At first glance, it appears to be incredibly powerful, has loads of steam and irons like a dream, but at a price much less than comparable irons.
Naturally, when I see this, I question it. Can you really have a high quality iron for a bargain price?
The Black + Decker D2030 is powered with 1500 watts, which means that not only will it heat up to temperature very quickly, but it will stay hot too. And with seven different temperature settings adjusted perfectly for ironing all of your different fabric types, you won’t need to worry about choosing the wrong heat setting for your clothes.
I really like how it keeps you informed. Select a temperature setting or fabric type by pushing the heat setting button and see them both displayed in the LCD window. While the iron is heating up to temperature, the fabric type in the display will flash. When it’s up to temperature, it makes a small beep, the flashing stops and the word “Ready” appears. This is ideal for us multitasking whizzes who don’t like wasting time, even if it’s just a few seconds!
I love jeans, but there is nothing worse than a pair of great jeans that have been over-dried and shrunk. I can’t tell you the number of tears I’ve shed over a great pair of floor length boot cuts that magically turn into ankle waders. To avoid this, I hang them to dry, but this often leads to some really tough wrinkles that require more steam in some spots and less in others.
This is where the Black + Decker Digital Advantage D2030 steam iron really shines. With seven different steam settings, you can choose the amount of steam based on what you think you need. For extra-tough wrinkles, there’s a surge-of-steam button that will add an extra boost to wipe out any wrinkle you come across. And, of course, there is a fine-mist spray nozzle if your fabric can take the moisture.
It also can steam vertically, which is handy for those of us who have drapes, or that skirt that has lots of beading or embroidery that needs just a bit of relaxing and can’t be ironed. The D2030 has enough steam power to shoot steam out of the steam holes to gently steam a garment without making contact with the material.
This is great for clothes and drapes made out of lightweight fabrics and lightly-wrinkled items that need to be steamed on the go, but probably isn’t powerful enough for wrinkles in heavy material or an entire rack of suits. A dedicated garment steamer would be a better option.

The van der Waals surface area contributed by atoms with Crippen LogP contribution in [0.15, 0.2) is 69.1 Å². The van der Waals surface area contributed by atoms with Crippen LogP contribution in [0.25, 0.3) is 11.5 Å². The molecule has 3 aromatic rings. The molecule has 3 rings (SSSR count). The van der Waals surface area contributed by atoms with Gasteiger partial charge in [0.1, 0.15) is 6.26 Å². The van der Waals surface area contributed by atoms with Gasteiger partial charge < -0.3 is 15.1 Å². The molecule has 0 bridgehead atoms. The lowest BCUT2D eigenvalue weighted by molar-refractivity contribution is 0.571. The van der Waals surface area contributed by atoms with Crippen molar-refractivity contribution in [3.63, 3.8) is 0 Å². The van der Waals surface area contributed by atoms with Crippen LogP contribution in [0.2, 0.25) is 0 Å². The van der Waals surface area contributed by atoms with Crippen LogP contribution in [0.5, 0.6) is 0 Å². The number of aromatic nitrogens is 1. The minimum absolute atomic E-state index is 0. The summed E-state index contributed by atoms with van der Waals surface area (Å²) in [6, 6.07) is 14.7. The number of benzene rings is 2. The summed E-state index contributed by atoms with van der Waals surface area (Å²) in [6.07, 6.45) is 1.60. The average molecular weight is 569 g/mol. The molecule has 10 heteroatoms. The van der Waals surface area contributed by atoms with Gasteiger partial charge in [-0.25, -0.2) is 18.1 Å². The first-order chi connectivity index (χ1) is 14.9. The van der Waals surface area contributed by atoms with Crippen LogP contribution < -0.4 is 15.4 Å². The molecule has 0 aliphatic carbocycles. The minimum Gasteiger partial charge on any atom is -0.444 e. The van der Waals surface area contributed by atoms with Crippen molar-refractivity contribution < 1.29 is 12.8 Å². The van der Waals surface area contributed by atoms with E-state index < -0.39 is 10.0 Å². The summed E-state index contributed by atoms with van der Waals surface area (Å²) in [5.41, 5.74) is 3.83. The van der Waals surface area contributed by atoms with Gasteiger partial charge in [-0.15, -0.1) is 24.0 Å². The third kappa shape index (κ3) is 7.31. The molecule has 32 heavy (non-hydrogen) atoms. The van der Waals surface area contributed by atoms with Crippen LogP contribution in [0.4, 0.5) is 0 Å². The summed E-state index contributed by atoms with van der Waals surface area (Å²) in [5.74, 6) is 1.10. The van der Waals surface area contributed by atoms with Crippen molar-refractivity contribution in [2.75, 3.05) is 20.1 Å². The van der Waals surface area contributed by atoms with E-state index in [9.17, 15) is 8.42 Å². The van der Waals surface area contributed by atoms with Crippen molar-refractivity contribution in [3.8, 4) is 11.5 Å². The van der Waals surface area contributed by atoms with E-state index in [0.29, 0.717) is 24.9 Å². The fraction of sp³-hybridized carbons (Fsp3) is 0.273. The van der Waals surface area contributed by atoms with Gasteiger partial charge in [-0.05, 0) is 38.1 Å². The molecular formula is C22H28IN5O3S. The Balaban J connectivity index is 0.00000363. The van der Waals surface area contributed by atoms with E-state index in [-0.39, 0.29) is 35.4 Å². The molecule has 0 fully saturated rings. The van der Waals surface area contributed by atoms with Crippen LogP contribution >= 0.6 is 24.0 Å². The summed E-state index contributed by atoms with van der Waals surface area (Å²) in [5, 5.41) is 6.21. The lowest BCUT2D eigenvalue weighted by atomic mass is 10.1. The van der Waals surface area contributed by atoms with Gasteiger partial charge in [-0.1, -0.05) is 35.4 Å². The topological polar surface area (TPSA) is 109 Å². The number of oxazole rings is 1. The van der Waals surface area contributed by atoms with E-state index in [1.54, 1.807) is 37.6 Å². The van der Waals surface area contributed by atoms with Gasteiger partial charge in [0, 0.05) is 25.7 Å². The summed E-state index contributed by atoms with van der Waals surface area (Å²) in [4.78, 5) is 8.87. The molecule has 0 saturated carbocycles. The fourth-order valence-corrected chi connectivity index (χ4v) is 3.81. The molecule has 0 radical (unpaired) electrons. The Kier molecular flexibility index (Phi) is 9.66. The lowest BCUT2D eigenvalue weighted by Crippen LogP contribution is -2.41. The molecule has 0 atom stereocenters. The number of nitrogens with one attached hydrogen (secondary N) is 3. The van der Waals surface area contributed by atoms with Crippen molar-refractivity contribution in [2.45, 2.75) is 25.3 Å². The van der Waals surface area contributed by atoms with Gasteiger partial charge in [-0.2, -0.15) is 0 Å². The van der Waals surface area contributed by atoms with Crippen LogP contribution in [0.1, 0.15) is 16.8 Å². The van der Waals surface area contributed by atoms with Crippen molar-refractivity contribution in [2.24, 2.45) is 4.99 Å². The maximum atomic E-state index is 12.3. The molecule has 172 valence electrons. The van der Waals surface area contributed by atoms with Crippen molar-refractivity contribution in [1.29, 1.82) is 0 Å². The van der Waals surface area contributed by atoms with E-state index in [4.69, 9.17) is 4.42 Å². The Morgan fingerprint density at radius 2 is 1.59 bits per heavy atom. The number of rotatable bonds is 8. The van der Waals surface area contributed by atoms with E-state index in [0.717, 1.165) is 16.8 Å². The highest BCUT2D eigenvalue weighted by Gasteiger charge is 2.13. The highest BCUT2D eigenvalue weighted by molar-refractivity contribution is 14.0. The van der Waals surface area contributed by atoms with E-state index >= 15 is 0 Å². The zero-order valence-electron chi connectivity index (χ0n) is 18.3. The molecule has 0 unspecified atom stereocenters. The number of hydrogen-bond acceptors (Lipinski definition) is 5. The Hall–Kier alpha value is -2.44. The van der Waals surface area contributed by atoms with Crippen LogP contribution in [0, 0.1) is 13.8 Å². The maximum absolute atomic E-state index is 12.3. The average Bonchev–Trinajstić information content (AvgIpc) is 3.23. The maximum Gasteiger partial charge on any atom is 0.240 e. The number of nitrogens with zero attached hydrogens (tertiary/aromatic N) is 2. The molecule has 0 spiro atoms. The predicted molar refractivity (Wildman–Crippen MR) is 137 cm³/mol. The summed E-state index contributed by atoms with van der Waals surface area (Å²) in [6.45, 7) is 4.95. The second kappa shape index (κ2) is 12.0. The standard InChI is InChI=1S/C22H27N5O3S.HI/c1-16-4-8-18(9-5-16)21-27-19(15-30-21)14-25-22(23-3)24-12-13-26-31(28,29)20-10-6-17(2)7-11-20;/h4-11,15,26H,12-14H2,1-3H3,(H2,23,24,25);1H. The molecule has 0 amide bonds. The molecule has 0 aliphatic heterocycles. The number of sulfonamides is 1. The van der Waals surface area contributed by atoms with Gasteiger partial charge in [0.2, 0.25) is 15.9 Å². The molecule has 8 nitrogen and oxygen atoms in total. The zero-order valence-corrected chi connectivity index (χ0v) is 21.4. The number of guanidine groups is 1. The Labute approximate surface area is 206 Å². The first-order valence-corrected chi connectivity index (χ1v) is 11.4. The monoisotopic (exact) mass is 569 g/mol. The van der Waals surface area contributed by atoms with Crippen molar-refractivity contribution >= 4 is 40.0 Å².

You may hear the water gurgle as it heats up, but don’t worry. It isn’t prone to spitting or dripping.
The soleplate of the Black + Decker D2030 is made from non-stick INOX stainless steel. INOX is a specific type of steel alloy that prevents corrosion and rust from forming on its surface. It makes for a very smooth soleplate surface that distributes heat evenly, reduces drag, and cleans easily.
What about steam holes and distribution? There are a total of 29 grooves in the soleplate that each contain two steam holes, except in the grooves at the bottom which contain 3 each. This gives you a total of 62 steam vents placed around the perimeter of the iron to ensure that steam is applied where it is best served.
If you follow the recommended instructions and clean it regularly, you shouldn’t have any problems with build up or brown spots.
The Black + Decker D2030 steam iron has a grey speckled semi-clear outer housing with white & gray handle and trim. There is a fabric and temperature setting guide printed on the top of the housing, just underneath the handle where it can be easily referenced.
Many people don’t think about the handle, but it’s an important consideration for those who do two hour ironing marathons. This model has a smooth handle that has been designed with comfort in mind, and is unlikely to rub your hand the wrong way.
Another consideration is weight. The D2030 is quite heavy for a mid-range iron. Some will feel that this is a highlight, but not everyone will agree. I know my preference is to have an iron that is a little heavier because to me it feels like the iron helping me do the job faster, but I know that smaller people and those with arm and shoulder problems don’t appreciate weight as a quality. When it’s full of water, it weighs just short of 4 lbs, so keep that in mind.
I do have one issue with its design, and that is the placement of the steam selector. You can read the details of that in the Controls & Settings section.
Because a steam iron can be dangerous by its very nature, an auto shut-off feature is important to many ironers. Black + Decker has incorporated a motion sensitive auto shut-off into the D2030.
If you need to walk away from your ironing and leave it sitting on its heel, as many of us do, it will shut down after ten minutes and the auto-off indicator will appear on your screen. To turn it back on and resume with your previous settings, just pick it up and give it a little shake.
After you’re all finished, simply hold down the temperature select button and it will shut off. Note that if the iron is plugged in, the red power light will be on even if the iron is turned off.
Other B&D iron models have a more extensive auto-shutoff safety feature. When certain models are left on their soleplate or side, they will turn off. After contacting the manufacturer, I was told that the D2030 does not have that same quick-acting feature. The iron will still turn off in 10 minutes, but that will be far too late to save your clothes or your floor.